Henry Clark Corbin

Henry Clark Corbin (September 15, 1842 – September 8, 1909) was an officer in the United States Army who served as Adjutant General of the U.S. Army from 1898 to 1904.

Henry Clark Corbin
Henry C Corbin.jpg
Henry C. Corbin
Born(1842-09-15)September 15, 1842
Monroe Township, Clermont County, Ohio
DiedSeptember 8, 1909(1909-09-08) (aged 66)
Washington, D.C.
Place of Burial
AllegianceUnited States United States of America
Service/branchUnited States Army
Union Army
Years of service1862–1906
RankUsa LTG 1861.jpg Lieutenant General
Commands heldAdjutant General of the U.S. Army
Battles/warsAmerican Civil War Indian Wars
Spanish–American War

Life and careerEdit

He was born in Monroe Township, Clermont County, Ohio, and was teaching school and studying law when the American Civil War broke out. Corbin volunteered as a second lieutenant in the 83rd Ohio Infantry in July 1862 and transferred to the 79th Ohio Infantry the next month. In November 1863 he was commissioned a major in the 14th United States Colored Infantry. He eventually rose to be lieutenant colonel and colonel of this regiment, and participated in the Battle of Decatur and Battle of Nashville. He was mustered out in March 1866.

After the war, he became a First Class Companion of the Military Order of the Loyal Legion of the United States, a military society composed of Union officers and their descendants.

In May 1866 he was commissioned a second lieutenant in the 17th Infantry of the Regular Army. He was promoted to captain in the 38th Infantry, a Buffalo Soldier regiment, in July 1866. The 38th Infantry was consolidated with the 41st Infantry to form the 24th Infantry in November 1869.

Corbin's former residence in Washington, D.C.

Corbin was appointed to the official staff of President Rutherford B. Hayes, serving at the White House from 1877 to 1881. He was attending Hayes' successor, James A. Garfield, when Garfield was shot in 1881, and was present at his death in Elberon, New Jersey. He became a major in the Adjutant General's Department in June 1880, serving in the Department of the South and the Department of the Missouri. He was promoted to lieutenant colonel in June 1889, serving in the Department of Arizona, the Adjutant General's Office in Washington, and the Department of the East. In May 1896 he returned to the Adjutant General's Department in Washington as a colonel.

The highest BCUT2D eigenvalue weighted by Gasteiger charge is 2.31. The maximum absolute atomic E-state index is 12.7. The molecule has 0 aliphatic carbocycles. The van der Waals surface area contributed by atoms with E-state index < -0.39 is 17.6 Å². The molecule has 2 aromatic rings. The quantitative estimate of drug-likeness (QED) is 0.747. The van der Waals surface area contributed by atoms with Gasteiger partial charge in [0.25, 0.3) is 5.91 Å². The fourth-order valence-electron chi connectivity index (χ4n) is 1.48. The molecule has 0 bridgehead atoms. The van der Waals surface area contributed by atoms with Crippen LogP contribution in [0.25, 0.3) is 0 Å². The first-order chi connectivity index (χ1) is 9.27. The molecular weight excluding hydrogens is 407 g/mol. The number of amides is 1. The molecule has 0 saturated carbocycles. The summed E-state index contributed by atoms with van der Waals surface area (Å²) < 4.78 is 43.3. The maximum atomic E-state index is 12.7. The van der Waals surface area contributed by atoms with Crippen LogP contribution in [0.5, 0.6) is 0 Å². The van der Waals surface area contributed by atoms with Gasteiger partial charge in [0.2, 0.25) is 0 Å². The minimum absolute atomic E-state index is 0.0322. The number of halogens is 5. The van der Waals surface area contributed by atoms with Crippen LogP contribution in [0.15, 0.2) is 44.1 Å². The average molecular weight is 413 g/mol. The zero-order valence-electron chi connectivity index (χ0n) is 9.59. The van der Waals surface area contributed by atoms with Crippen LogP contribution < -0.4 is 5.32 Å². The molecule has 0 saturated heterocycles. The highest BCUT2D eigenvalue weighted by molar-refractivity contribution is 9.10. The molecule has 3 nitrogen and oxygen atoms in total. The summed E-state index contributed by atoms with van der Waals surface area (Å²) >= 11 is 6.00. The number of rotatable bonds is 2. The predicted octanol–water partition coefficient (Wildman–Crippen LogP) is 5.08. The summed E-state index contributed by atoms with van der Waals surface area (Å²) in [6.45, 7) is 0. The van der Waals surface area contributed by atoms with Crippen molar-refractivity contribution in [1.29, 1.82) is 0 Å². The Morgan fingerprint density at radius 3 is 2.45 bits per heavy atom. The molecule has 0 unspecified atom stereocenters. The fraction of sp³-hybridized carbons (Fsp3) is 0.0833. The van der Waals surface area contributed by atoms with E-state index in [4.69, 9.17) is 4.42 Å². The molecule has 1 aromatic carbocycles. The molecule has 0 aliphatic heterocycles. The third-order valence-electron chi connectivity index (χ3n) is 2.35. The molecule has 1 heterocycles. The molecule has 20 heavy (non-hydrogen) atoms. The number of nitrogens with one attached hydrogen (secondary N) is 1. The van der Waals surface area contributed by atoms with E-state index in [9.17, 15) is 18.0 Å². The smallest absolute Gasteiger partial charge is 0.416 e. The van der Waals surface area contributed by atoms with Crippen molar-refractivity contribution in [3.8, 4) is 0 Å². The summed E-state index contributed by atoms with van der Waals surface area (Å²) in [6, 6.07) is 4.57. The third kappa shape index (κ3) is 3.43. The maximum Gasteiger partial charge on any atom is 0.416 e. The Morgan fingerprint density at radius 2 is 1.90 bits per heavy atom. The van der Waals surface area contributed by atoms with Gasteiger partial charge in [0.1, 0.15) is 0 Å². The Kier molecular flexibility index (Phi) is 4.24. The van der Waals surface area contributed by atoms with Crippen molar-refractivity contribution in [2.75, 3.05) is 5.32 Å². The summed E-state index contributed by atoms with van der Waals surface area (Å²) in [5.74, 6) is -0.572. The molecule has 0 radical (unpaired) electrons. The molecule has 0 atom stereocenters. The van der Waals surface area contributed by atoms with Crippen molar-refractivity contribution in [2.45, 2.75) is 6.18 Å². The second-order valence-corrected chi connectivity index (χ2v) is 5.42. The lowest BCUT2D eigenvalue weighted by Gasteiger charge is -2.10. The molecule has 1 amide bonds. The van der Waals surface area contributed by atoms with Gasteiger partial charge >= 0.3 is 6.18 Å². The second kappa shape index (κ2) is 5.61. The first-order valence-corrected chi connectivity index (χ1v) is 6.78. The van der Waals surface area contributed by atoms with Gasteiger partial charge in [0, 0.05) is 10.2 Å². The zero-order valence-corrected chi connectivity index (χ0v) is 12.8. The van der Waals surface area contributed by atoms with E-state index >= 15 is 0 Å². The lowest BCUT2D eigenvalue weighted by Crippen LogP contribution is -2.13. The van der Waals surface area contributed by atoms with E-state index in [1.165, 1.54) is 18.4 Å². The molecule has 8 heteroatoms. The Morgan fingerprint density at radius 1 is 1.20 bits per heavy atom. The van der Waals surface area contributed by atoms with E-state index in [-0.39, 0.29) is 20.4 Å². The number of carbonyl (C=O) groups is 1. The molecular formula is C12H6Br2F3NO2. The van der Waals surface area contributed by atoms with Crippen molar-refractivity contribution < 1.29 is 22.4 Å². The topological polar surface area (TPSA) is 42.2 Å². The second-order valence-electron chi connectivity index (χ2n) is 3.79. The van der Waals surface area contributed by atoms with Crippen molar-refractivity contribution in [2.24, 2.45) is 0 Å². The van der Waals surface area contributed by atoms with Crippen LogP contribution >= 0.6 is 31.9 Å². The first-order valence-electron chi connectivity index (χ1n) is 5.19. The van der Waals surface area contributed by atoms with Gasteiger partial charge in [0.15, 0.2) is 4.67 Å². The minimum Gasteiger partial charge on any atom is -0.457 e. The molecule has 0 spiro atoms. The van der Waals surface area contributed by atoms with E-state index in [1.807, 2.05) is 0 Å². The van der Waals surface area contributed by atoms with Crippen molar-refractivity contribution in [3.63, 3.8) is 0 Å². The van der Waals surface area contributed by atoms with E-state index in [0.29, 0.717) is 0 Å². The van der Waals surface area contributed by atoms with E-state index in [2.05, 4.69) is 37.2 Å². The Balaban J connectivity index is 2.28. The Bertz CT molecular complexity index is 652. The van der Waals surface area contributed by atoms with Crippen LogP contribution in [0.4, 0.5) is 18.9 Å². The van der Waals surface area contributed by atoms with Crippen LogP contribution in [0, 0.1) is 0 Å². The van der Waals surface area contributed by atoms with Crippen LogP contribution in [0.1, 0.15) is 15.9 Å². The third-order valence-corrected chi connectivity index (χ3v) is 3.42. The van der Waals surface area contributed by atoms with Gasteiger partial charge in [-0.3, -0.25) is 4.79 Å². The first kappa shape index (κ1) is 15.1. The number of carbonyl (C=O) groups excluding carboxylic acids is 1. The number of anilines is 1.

He was elevated to Adjutant General of the U. S. Army with the rank of brigadier general in February 1898. He was promoted to major general in June 1900. He took command of the newly created Division of the Atlantic in January 1904, then was given command of the Division of the Philippines in November 1904. He took command of the Northern Division in February 1906 and was promoted to lieutenant general in April 1906. He retired in September 1906, and died in September 1909 in Washington, D.C.. He is buried in Arlington National Cemetery.

His portrait was painted at least twice by the Swiss-born American artist Adolfo Müller-Ury, once in 1899, and again in 1904, the latter of which was donated by Mrs Edythe Patten Corbin to the National Collection of Fine Arts, Smithsonian Institution, Washington D.C. in 1941, transferred to National Portrait Gallery in 1971.[1]

See alsoEdit


  1. ^ It was reproduced in The Broadway Magazine, March 1904, p. 455 (reproduced as Major-General Corbin).
  • Adjutant General's Office (1906). Official Army Register for 1907. Washington, D.C.: United States Department of War. p. 397.
  • Gates, Merrill Edward (1905). Men of Mark in America: Ideals of American Life Told in Biographies of Eminent Living Americans, Volume I. Washington, D.C.: Men of Mark Publishing Company. pp. 240–242. Retrieved 2009-04-24.
  • Hamersly, Lewis Randolph (1883). Records of Living Officers of the United States Army. Philadelphia: L. R. Hamersly & Co. pp. 12–13. Retrieved 2009-04-24.
  • "Gen. Corbin To Go To the Philippines". New York Times. June 17, 1904.

Further readingEdit

External linksEdit

Military offices
Preceded by
Samuel Breck
Adjutant General of the U. S. Army
February 25, 1898 – April 23, 1904
Succeeded by
Fred C. Ainsworth